Education Secretary Michael Russell has now revealed the details, which he hopes will give support to all those who need help reading and writing.
The plan will see a greater focus on literacy in teacher training, early identification of children and families in need of help and will ensure adults with difficulties reading and writing have access to support and teaching.
Literacy will be part of teaching across the curriculum and a new literacy qualification will be introduced for pupils in the later stages of secondary school.
Mr Russell said he wants to break the link between poverty and poor literacy skills.
He said: "Poor literacy levels, even among a minority, are unacceptable and this plan is designed to improve the literacy of all who need support."
In Glasgow, figures show almost a third of S2 pupils fail to attain appropriate reading standards at the age of 14, and only half of male pupils are expected to reach the appropriate standards in writing,
Almost one in five Scots has difficulty with reading and writing, according to the commission set up to tackle literacy problems in Scottish schools.
The Literacy Commission has now called for a "zero tolerance" approach to tackling the issue.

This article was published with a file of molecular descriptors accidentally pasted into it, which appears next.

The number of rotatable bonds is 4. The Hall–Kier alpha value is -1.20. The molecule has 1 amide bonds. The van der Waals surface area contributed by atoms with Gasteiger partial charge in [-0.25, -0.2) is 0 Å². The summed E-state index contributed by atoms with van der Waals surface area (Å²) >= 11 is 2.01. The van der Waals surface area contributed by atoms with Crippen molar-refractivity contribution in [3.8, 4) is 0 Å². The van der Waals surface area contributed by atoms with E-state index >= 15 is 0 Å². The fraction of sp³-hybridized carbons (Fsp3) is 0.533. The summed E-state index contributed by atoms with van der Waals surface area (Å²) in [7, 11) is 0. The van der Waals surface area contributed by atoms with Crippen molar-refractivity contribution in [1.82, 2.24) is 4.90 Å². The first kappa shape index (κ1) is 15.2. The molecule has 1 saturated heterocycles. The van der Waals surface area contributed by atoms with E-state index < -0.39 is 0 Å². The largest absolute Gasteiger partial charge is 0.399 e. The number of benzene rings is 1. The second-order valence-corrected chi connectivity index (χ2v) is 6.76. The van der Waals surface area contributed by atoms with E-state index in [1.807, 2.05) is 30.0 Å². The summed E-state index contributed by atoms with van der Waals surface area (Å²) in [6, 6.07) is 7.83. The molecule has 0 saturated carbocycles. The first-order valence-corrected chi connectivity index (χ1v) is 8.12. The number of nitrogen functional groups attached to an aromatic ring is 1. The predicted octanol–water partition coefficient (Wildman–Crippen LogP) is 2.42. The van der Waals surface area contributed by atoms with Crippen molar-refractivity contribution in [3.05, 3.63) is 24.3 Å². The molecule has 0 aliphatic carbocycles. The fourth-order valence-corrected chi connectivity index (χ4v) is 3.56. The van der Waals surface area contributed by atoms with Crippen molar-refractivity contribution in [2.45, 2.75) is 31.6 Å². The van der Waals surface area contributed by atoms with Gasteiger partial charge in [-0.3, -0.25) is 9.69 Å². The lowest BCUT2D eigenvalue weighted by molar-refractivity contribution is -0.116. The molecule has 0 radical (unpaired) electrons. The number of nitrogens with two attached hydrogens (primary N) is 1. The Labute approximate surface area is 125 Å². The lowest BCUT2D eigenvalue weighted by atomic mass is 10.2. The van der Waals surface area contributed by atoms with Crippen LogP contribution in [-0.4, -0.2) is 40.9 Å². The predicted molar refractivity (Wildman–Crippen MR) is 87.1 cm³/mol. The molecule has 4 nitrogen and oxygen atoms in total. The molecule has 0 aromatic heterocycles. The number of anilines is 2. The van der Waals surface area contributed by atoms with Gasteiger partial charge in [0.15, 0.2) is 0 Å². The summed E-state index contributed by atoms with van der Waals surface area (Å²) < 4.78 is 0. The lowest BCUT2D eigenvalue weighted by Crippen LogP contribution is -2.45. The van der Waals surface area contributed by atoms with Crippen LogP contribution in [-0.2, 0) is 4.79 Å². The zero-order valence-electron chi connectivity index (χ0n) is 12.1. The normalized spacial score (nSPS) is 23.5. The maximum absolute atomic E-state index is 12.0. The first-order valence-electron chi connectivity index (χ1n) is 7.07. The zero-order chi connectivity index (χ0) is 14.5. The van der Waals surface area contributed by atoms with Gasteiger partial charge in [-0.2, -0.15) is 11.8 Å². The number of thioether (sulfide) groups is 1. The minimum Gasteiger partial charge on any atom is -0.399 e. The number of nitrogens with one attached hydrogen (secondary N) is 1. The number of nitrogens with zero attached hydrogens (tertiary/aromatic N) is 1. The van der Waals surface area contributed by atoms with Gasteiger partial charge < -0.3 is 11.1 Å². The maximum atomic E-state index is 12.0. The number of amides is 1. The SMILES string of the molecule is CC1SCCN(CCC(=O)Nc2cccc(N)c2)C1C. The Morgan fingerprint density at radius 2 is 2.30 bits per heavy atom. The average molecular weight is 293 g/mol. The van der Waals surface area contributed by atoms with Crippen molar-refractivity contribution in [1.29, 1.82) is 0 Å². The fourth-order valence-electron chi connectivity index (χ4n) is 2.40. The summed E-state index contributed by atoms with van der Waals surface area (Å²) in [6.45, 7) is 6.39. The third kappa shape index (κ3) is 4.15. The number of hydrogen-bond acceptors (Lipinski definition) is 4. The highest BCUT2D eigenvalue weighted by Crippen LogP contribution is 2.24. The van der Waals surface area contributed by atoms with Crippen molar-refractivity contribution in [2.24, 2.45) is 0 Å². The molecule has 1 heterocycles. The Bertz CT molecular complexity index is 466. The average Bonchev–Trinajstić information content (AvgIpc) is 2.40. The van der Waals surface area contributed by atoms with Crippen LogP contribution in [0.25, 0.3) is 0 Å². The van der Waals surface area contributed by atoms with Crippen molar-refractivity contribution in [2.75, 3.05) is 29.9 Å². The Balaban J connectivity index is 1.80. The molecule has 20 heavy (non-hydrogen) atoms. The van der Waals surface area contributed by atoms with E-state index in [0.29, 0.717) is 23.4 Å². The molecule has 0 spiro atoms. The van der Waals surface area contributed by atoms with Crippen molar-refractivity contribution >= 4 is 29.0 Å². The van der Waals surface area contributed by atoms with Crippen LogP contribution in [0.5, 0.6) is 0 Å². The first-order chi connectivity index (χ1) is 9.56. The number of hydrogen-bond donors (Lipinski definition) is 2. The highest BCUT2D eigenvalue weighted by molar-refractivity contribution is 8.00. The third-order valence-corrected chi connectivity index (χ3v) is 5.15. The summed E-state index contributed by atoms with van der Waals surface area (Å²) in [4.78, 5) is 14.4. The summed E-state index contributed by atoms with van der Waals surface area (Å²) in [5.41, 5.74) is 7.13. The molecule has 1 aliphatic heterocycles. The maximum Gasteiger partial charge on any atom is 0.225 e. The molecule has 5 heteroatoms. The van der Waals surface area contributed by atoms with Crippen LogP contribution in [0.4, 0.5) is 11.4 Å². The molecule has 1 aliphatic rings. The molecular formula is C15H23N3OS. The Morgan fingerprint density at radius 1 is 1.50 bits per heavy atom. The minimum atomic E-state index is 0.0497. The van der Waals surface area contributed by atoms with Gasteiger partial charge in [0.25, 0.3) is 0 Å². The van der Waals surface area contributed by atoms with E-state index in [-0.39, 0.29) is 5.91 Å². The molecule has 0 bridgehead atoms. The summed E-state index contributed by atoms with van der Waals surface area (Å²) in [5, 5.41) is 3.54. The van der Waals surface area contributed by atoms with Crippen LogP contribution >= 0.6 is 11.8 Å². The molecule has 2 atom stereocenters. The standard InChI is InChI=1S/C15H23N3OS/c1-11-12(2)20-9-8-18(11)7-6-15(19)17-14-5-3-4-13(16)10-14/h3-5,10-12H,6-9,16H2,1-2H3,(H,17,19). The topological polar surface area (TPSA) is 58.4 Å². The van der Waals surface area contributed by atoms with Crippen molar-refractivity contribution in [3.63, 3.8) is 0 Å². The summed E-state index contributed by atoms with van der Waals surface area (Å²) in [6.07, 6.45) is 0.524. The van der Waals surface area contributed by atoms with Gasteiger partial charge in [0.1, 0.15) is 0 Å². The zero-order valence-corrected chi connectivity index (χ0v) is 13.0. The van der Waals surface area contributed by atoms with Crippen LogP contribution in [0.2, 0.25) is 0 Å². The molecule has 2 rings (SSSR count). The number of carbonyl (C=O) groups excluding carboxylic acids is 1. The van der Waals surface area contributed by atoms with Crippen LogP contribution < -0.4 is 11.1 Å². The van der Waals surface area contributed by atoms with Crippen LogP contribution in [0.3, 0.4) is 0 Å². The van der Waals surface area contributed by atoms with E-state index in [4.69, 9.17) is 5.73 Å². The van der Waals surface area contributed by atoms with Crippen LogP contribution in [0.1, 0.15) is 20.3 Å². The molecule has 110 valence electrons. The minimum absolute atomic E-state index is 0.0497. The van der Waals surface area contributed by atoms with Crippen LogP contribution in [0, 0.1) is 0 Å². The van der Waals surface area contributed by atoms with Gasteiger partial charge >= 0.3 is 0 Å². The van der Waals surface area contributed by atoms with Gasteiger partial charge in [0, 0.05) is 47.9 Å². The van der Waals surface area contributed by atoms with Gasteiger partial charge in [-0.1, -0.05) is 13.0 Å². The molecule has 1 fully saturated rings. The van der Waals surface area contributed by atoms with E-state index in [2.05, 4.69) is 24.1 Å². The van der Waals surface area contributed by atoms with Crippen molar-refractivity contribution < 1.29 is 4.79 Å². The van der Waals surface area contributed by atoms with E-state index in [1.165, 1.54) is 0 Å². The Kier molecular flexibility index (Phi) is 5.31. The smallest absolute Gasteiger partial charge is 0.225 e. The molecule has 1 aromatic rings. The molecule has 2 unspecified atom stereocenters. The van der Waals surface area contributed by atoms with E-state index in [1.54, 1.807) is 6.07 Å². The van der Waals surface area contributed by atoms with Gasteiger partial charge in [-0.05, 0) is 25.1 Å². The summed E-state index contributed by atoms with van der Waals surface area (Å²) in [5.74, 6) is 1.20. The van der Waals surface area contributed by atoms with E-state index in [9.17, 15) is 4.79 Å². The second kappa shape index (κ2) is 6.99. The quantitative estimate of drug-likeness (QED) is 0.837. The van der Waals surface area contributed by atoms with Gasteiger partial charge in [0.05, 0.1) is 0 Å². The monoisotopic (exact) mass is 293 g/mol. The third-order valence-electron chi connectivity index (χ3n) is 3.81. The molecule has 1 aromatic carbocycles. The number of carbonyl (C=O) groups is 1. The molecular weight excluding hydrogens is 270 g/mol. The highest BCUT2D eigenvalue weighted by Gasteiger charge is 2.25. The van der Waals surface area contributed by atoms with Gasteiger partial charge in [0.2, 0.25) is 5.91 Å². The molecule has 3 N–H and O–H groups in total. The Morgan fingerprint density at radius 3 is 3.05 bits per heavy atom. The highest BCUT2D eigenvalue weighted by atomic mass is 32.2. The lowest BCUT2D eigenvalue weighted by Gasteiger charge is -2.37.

It found that 18.5% of children in Scotland leave primary school without being functionally literate -- around 13,000 youngsters each year.
Mr Russell added: "We will ensure literacy development is a key priority for our youngest children as they take their first steps into learning.
"At the other end of the scale, we will also make it easier for adults to access opportunities to enhance their skills."
Parents will get school reports which will include information on their child’s literacy achievements and will be encouraged to get more involved in the reading and writing skills of their children.
Vulnerable families will be targeted to get help early and will be offered additional support to prevent long term damage.
Young people still in need of help will be offered ‘post-16 learning opportunities’.
Employers will also be encouraged to give help to workers who want assistance to improve literacy skills.